Kassis also assured those in attendance that the Fairey mural, which will be obscured by the new addition, will remain intact and visible from interior hallways.

Many in attendance praised Kassis for the quality of his developments, and his reputation for producing high-quality, high-style buildings no doubt contributed to the vote in favor. But there were some skeptics in the crowd who apparently carried memories of projects past where changes took place on the way from conception to completion. For instance, when one abutter asked when the loading dock would be in use, Kassis replied that it would only operate between 9 a.m and 4 p.m. "I don't believe you," the abutter replied. A few other residents rang similar changes in the post-presentation discussion, claiming Kassis would change plans after gaining approval, but another defended him: "I don't think he's playing us for suckers," the resident said. "I think he's trying to be as open and transparent as possible." The meeting moderator noted that the letter the FNA would write in support of the variances would also contain all the commitments agreed to in the discussion "so we can hold him to it if he doesn't do one of the things he said he'd do."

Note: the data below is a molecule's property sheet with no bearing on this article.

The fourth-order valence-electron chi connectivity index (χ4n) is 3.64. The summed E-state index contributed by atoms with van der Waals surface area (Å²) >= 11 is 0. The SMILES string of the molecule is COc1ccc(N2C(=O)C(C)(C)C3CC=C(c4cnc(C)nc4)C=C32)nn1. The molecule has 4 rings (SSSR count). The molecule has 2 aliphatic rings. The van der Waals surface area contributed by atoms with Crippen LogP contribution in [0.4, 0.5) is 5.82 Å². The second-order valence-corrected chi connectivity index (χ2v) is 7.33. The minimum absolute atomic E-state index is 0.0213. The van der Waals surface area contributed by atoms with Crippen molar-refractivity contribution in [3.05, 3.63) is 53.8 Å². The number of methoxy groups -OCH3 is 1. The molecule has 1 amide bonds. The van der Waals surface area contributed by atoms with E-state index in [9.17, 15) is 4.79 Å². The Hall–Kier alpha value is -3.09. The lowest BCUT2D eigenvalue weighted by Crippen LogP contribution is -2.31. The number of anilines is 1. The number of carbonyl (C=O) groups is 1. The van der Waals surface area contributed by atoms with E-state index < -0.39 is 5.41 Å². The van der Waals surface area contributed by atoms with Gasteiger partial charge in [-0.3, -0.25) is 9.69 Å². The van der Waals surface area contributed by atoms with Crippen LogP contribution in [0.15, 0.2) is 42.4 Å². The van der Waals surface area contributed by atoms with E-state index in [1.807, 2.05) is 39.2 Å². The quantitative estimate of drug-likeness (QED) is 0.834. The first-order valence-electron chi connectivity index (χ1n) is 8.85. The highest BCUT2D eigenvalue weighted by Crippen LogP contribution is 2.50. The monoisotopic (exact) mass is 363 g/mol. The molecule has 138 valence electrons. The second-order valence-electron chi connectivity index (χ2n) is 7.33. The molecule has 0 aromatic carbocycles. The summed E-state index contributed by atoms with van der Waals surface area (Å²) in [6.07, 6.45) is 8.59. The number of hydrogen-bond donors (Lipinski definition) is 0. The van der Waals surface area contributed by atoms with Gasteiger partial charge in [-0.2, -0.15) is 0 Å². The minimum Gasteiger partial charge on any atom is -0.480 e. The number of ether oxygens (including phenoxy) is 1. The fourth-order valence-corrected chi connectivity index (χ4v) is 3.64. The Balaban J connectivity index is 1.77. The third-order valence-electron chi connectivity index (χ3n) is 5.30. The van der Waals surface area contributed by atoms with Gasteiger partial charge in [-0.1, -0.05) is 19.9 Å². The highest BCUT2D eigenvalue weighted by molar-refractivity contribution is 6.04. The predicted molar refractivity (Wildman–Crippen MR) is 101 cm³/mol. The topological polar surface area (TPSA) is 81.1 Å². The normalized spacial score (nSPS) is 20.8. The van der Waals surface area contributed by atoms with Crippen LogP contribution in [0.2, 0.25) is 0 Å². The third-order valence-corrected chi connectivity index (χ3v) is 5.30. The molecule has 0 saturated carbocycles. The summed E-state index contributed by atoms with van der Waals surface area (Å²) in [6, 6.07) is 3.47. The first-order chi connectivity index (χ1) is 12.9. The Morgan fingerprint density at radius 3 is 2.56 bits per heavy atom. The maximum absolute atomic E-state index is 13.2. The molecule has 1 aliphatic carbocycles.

Parking also proved to be a point of friction. One of the variances Kassis requires arises from the need to provide 107 parking spaces on the site; Kassis proposes to put them on a lot he owns on the west side of Front Street just below Thompson, a few steps west of the hotel. Many in attendance argued that 107 spaces were way too few for a project that includes a hotel, banquet hall, two restaurants and a music venue, but an FNA staff member pointed out that the city cannot make a developer provide more parking than is called for in the zoning code. (Which doesn't keep some civic groups from negotiating more parking anyway, as any developer working in Northern Liberties could attest.)